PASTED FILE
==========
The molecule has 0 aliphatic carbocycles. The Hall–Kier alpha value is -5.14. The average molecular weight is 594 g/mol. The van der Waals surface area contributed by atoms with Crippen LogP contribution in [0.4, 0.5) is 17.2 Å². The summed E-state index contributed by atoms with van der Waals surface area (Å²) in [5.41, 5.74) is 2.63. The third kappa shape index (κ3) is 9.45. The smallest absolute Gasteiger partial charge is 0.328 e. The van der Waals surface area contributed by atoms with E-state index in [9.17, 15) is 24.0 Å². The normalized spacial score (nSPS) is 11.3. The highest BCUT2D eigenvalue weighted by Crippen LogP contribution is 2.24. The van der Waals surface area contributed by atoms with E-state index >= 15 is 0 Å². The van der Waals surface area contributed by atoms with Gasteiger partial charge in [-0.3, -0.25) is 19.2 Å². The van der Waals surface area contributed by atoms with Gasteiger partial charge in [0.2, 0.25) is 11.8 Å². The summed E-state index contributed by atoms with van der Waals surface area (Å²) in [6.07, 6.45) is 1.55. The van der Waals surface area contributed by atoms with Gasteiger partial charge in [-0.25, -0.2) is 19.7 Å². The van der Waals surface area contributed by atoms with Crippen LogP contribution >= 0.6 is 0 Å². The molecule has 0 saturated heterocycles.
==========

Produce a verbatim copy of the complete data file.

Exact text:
The molecule has 0 aliphatic carbocycles. The Hall–Kier alpha value is -5.14. The average molecular weight is 594 g/mol. The van der Waals surface area contributed by atoms with Crippen LogP contribution in [0.4, 0.5) is 17.2 Å². The summed E-state index contributed by atoms with van der Waals surface area (Å²) in [5.41, 5.74) is 2.63. The third kappa shape index (κ3) is 9.45. The smallest absolute Gasteiger partial charge is 0.328 e. The van der Waals surface area contributed by atoms with E-state index in [9.17, 15) is 24.0 Å². The normalized spacial score (nSPS) is 11.3. The highest BCUT2D eigenvalue weighted by Crippen LogP contribution is 2.24. The van der Waals surface area contributed by atoms with E-state index >= 15 is 0 Å². The van der Waals surface area contributed by atoms with Gasteiger partial charge in [-0.3, -0.25) is 19.2 Å². The van der Waals surface area contributed by atoms with Gasteiger partial charge in [0.2, 0.25) is 11.8 Å². The summed E-state index contributed by atoms with van der Waals surface area (Å²) in [6.07, 6.45) is 1.55. The van der Waals surface area contributed by atoms with Gasteiger partial charge in [-0.25, -0.2) is 19.7 Å². The van der Waals surface area contributed by atoms with Crippen LogP contribution >= 0.6 is 0 Å². The molecule has 0 saturated heterocycles.